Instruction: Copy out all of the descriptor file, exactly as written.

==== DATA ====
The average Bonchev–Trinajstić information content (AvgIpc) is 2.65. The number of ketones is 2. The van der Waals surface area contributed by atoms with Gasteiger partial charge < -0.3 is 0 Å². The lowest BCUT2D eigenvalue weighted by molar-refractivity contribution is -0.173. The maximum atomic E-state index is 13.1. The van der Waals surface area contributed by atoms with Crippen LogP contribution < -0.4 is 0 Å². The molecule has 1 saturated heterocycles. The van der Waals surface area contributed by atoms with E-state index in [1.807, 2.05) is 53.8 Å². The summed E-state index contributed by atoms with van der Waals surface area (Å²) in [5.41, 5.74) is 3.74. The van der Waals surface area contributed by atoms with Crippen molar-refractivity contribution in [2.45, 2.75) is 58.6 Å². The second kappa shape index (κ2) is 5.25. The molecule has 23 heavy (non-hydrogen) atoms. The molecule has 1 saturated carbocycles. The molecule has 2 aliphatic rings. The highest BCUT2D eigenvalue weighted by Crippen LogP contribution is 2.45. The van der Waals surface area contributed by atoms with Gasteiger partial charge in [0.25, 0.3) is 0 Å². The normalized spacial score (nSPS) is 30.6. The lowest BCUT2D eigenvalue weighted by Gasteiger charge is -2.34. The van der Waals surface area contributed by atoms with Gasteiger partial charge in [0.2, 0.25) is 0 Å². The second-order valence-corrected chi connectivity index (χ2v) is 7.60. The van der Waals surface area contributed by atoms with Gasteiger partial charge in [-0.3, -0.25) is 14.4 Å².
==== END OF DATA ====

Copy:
The average Bonchev–Trinajstić information content (AvgIpc) is 2.65. The number of ketones is 2. The van der Waals surface area contributed by atoms with Gasteiger partial charge < -0.3 is 0 Å². The lowest BCUT2D eigenvalue weighted by molar-refractivity contribution is -0.173. The maximum atomic E-state index is 13.1. The van der Waals surface area contributed by atoms with Crippen LogP contribution < -0.4 is 0 Å². The molecule has 1 saturated heterocycles. The van der Waals surface area contributed by atoms with E-state index in [1.807, 2.05) is 53.8 Å². The summed E-state index contributed by atoms with van der Waals surface area (Å²) in [5.41, 5.74) is 3.74. The van der Waals surface area contributed by atoms with Crippen molar-refractivity contribution in [2.45, 2.75) is 58.6 Å². The second kappa shape index (κ2) is 5.25. The molecule has 23 heavy (non-hydrogen) atoms. The molecule has 1 saturated carbocycles. The molecule has 2 aliphatic rings. The highest BCUT2D eigenvalue weighted by Crippen LogP contribution is 2.45. The van der Waals surface area contributed by atoms with Gasteiger partial charge in [0.25, 0.3) is 0 Å². The normalized spacial score (nSPS) is 30.6. The lowest BCUT2D eigenvalue weighted by Gasteiger charge is -2.34. The van der Waals surface area contributed by atoms with Gasteiger partial charge in [0.2, 0.25) is 0 Å². The second-order valence-corrected chi connectivity index (χ2v) is 7.60. The van der Waals surface area contributed by atoms with Gasteiger partial charge in [-0.3, -0.25) is 14.4 Å².